Cats, dogs, and other pets love to be outdoors. Having your own garden and patio can give them the freedom and space to run around, while giving you the confidence that they will remain safe. While the streets may contain potentially fatal traffic, predatory animals and poisonous plants, have you thought about the safety of your own backyard?

In 2010, the Animal Poison Control Center received over 167,000 calls pertaining to pets being exposed to toxic substances. We’ve discussed the dangers of fertilizer and toxic garden plants, but the products you use to clean your garden could also be dangerous to pets.

 What to Avoid on Your Patio

The patio is a great place to socialize and enjoy the outdoors, so it’s understandable you’ll want to keep it looking clean. However, many patio cleaners contain benzalkonium chloride. This chemical is also found in many common household disinfectants, including antibacterial cleaners used on water fountains. Benzalkonium chloride can be extremely toxic to cats, leading to severe reactions and even death.

In an analysis of cases of 245 cats being poisoned by benzalkonium chloride, 126 were poisoned through ingestion alone, while many cats were also affected through contact with the skin. Therefore it is vital you check cleaning products for this chemical. Instead, consider using more natural cleaning solutions. For example, lemon, vinegar and bicarbonate of soda can be paired with a powerful pressure washer.

For decking, you may have used a varnish to protect the woodwork. However, varnish tends to be oil based which means it contains harmful solvents which can be accidentally inhaled. This is likely to irritate the intestine, causing diarrhoea. It may also cause an inflammation of the lungs leading to infection of breathing difficulties. It is essential to allow the varnish to dry completely before letting your pet near the wood decking.

 Emergency Response

Dogs and cats are curious animals, so it can be difficult to completely prevent them gaining access to harmful cleaning products. It can take over 6 hours for effects to become clear, but it is important to act quickly.

If you witness your pet coming into contact with a dangerous cleaning product, then you need to remove the product thoroughly and manually. It is not recommended that you use water. Instead use a paper towels and remember to wear protective gloves.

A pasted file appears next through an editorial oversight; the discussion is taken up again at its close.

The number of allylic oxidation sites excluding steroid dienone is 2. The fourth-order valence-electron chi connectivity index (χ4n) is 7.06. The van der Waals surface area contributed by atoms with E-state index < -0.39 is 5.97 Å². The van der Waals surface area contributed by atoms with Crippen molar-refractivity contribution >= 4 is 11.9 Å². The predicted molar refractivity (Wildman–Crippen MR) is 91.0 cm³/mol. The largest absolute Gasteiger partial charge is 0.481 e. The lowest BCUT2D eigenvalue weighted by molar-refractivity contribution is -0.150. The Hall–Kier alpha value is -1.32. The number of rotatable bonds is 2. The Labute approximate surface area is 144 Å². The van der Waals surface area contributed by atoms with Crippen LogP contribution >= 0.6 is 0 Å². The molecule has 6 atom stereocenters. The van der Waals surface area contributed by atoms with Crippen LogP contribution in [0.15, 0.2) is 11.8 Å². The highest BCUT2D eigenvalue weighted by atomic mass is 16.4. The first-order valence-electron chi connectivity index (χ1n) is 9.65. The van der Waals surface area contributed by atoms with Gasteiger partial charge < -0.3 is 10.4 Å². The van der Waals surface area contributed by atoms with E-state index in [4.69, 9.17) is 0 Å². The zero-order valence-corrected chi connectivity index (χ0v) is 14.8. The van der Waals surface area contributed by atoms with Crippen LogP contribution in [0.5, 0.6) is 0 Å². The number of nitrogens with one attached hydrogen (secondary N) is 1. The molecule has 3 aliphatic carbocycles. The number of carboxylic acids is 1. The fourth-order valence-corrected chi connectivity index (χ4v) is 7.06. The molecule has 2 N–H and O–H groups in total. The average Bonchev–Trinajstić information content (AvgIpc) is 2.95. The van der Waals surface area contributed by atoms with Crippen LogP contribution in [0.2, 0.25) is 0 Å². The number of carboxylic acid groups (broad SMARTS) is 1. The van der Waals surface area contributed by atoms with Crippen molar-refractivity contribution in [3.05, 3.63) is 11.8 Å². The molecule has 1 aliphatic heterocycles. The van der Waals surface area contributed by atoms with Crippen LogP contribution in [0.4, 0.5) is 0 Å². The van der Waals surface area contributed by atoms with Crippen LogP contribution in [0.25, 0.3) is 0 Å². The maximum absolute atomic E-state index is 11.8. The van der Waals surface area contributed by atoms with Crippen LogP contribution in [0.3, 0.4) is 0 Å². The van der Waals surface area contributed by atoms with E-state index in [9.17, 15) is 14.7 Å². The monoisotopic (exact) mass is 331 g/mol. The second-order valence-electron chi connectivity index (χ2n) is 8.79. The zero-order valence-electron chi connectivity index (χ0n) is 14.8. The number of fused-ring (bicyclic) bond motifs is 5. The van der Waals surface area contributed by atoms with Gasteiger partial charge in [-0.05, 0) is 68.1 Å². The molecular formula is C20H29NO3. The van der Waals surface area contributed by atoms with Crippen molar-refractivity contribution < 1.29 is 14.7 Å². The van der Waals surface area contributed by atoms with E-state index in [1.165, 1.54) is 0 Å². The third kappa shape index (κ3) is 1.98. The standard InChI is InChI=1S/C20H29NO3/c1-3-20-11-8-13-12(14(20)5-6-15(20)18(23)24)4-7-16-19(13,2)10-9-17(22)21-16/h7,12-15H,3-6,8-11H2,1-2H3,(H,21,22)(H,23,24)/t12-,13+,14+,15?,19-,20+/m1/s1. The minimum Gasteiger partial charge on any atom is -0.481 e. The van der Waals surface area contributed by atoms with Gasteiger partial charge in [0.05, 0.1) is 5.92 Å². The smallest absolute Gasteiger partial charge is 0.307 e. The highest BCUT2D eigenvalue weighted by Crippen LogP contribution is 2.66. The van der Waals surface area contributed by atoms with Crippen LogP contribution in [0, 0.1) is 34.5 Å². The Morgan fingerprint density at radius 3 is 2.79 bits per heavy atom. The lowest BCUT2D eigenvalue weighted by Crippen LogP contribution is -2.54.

During the summer, your pets will love to play in the fountain or sunbathe on the patio. It is important as a responsible owner to make sure the products you use to clean your garden and patio are pet safe. If an accident does occur, make sure you recognize the symptoms and act quickly, so that your pet can get the care and medication they need to make a full recovery.

Photo by The Poodle Gang on Unsplash

Hot Car – A Year Round Threat to Your Pet

Don’t let the changing trees and cool fall breeze fool you. With summer winding down, many pet owners may think it’s okay to leave their pet in the car for “just a few minutes”. Did you know that the temperature in your car rises the most in the first ten minutes of being parked in the sun? “Quick trips” in somewhere will have little effect on how hot your pet becomes. Here is a quick overview of how the temperature in your car changes after being parked:

How Hot Will Your Car Get?

  • The First 10 Minutes: The temperature increases between 10-20 degrees.
  • The First 30 Minutes: The temperature is increasing by an average of over one degree per minute. A car parked in the sun on a 75 degree day will heat up to approximately 105 degrees during a 30 minutes time frame.
  • The First Hour: The temperature inside is, on average, 43 degrees hotter than it is outside.

Sure, cracking a window can help, but only so much. Studies have shown on an 85 degree day, with the windows cracked, interior temperatures still reached 102 degrees in 10 minutes! That’s mighty toasty, especially if you’ve got a fur coat on!

We know it can be hard to leave your pet at home when they give you those eyes and look dejected… Trust us though, a sad pet at home is better than a heat stressed (or worse) pet along for the ride.

 

Thanks to Fred Beans of West Chester for the helpful infographic!

3 Common Household Toxins That Can Poison Your Pet

According to the EPA, 50% of all illnesses in both pets and humans can be traced to indoor pollution and toxins. Additionally, indoor pollution is directly related to the use of home cleaners. Cleaning products are filled with tons of ingredients that include ammonia, chlorine, glycol ethers, bleach and formaldehyde that can put pets and humans at risk of anemia, cancer, kidney damage, and liver disease.

No matter how clean and organized you make your home, it’s likely to always hold some sort of danger for your pets. Just like many common food items, household products can make a pet ill or even kill them. Due to their natural curiosity, animals like dogs will sniff around unfamiliar smells without being aware of the toxic chemicals around them. Since pets are smaller than humans are, they become more at risk due to the close vicinity of carpets, garage floors, and restricted spaces that may carry chemical residue. That is why it is important to keep pet owners on their toes and ensure that they make their homes safe for their pets.

Here are the top 3 common household cleaning toxins that can poison your pet.

Antifreeze